There was an interesting article recently in AOL News about the Redd Foxx Estate. The successful comedian and star of Sanford and Son (whose real name was John Elroy Sanford) died October 11, 1991. Apparently, the Estate has no assets. Even if it did, there's an outstanding tax bill owed that's a bit hefty -- a whopping $3.6 million as of the day he died.
But the court-appointed executor for the estate is trying to change all that. John Cahill, who is a public administrator in Las Vegas (where the estate is pending) was put in charge in 2007. The prior administrator was Debraca Foxx, Foxx's daughter, who was removed from her position in 2006. Apparently, she failed to comply with a court order to account for what she had done with royalties and other monies the estate brought in under her watch.
In fact, Foxx's widow (and fourth wife), Ka Ho Foxx, accused Debraca of stealing the money instead of paying down the tax debt.
Since Cahill took over, he has aggressively pursued revenue for the estate and has brought in more than $100,000 since 2007, including royalty checks from Hallmark and CBS Studios for using Foxx's image.
But now, Cahill is trying to sell the rights to Foxx's life story to bring in some real cash for the estate. He says he's received offers for various amounts, up to $2 million, for the story rights. He's recently "done lunch" with a Hollywood producer and TV star about the project.
But, there are a few hurdles to clear. The first is that, while the estate does own the right to profit from Foxx's name, image and likeness, it's far from clear that the estate has the same rights for a "life story". That's why you see "unauthorized" biographies and documentaries about famous people all the time.
But Cahill says his attorney feels otherwise and he is legally permitted to sell the story rights of behalf of the estate.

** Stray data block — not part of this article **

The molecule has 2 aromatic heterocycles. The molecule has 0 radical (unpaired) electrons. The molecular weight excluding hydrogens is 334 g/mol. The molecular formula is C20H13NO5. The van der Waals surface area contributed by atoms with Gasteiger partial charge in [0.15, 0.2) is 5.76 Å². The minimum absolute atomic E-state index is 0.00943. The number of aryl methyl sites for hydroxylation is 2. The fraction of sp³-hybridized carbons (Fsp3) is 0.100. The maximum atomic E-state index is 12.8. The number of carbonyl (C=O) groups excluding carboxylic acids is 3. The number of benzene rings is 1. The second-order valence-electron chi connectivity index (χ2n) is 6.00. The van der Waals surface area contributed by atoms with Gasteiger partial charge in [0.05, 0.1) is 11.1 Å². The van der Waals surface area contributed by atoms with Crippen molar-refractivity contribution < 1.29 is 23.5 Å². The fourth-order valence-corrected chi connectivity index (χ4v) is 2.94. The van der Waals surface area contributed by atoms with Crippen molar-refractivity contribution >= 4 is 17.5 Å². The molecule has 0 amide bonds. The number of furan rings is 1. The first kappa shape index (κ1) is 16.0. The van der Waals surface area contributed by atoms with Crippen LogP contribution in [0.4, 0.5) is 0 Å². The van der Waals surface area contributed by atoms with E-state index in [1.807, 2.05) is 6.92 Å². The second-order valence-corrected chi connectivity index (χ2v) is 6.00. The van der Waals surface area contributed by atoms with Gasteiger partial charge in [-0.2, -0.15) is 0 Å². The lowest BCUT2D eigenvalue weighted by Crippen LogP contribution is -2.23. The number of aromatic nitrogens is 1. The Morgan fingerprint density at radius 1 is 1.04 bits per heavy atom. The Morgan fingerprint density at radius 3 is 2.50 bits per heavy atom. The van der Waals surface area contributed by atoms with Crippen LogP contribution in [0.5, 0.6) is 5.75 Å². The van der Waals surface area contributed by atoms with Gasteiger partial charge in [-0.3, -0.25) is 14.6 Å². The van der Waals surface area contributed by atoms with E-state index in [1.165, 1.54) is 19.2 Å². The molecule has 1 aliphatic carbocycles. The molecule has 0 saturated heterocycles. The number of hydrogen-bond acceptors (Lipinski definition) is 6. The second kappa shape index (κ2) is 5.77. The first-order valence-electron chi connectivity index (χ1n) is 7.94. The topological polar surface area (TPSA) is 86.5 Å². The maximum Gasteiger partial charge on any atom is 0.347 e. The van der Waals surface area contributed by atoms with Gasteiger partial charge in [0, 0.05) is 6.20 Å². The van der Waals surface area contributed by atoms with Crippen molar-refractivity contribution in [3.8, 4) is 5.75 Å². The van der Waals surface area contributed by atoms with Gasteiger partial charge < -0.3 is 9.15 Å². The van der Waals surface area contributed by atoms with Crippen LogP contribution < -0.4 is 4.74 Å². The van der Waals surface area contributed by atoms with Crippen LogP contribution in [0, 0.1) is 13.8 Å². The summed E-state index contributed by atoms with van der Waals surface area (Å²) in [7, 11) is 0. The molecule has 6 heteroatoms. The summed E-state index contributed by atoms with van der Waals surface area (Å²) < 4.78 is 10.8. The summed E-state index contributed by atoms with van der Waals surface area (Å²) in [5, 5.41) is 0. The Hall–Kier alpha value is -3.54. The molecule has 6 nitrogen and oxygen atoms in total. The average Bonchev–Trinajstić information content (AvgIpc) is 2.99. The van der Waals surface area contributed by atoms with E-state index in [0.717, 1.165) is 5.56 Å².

The second problem is that Foxx's widow plans to fight Cahill in court. Apparently she and other Foxx heirs don't want this to happen. And why would they, with all the money due to the IRS anyway?
You can read the AOL article here.
We'll have to see if Cahill's efforts are successful. Managing estates is never easy, especially when the first person in charge wasn't forth coming with what was done with the money. People often don't stop to think about the headaches that can occur in probate court when someone dies.
That's why is always important for everyone to do the proper estate planning, including choosing someone who is trustworthy and dependable to handle the difficult job of trust or estate administration. Even without a big tax bill or complicated issues like publicity rights to worry about, probate court is never a walk in the park.
Posted by: Andrew W. Mayoras & Danielle B. Mayoras, co-authors of Trial & Heirs: Famous Fortune Fights! and co-founders of The Center for Probate Litigation and The Center for Elder Law in metro-Detroit, Michigan, which concentrate in probate litigation, estate planning, and elder law. Andrew & Danielle are husband and wife attorneys, professional speakers and consultants across the country.Follow us on Google+